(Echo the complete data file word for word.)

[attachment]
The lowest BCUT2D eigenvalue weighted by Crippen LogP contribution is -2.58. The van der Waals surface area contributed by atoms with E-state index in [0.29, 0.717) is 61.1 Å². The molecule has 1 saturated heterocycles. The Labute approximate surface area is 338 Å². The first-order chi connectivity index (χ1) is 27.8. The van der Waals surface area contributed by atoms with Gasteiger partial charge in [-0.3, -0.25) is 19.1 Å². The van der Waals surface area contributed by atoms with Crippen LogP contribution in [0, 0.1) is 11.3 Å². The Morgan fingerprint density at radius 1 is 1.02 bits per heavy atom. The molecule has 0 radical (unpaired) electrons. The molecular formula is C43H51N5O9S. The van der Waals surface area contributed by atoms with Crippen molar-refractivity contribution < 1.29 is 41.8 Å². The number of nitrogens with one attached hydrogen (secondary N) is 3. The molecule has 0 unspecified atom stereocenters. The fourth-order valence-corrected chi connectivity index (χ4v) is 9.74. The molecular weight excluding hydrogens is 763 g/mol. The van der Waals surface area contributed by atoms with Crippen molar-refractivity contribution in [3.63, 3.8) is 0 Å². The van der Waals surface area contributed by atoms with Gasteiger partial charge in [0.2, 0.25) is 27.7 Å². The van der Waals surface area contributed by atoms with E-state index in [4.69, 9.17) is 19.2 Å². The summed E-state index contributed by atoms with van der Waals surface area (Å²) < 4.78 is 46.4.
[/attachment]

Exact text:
The lowest BCUT2D eigenvalue weighted by Crippen LogP contribution is -2.58. The van der Waals surface area contributed by atoms with E-state index in [0.29, 0.717) is 61.1 Å². The molecule has 1 saturated heterocycles. The Labute approximate surface area is 338 Å². The first-order chi connectivity index (χ1) is 27.8. The van der Waals surface area contributed by atoms with Gasteiger partial charge in [-0.3, -0.25) is 19.1 Å². The van der Waals surface area contributed by atoms with Crippen LogP contribution in [0, 0.1) is 11.3 Å². The Morgan fingerprint density at radius 1 is 1.02 bits per heavy atom. The molecule has 0 radical (unpaired) electrons. The molecular formula is C43H51N5O9S. The van der Waals surface area contributed by atoms with Crippen molar-refractivity contribution < 1.29 is 41.8 Å². The number of nitrogens with one attached hydrogen (secondary N) is 3. The molecule has 0 unspecified atom stereocenters. The fourth-order valence-corrected chi connectivity index (χ4v) is 9.74. The molecular weight excluding hydrogens is 763 g/mol. The van der Waals surface area contributed by atoms with Crippen molar-refractivity contribution in [3.63, 3.8) is 0 Å². The van der Waals surface area contributed by atoms with Gasteiger partial charge in [0.2, 0.25) is 27.7 Å². The van der Waals surface area contributed by atoms with E-state index in [4.69, 9.17) is 19.2 Å². The summed E-state index contributed by atoms with van der Waals surface area (Å²) < 4.78 is 46.4.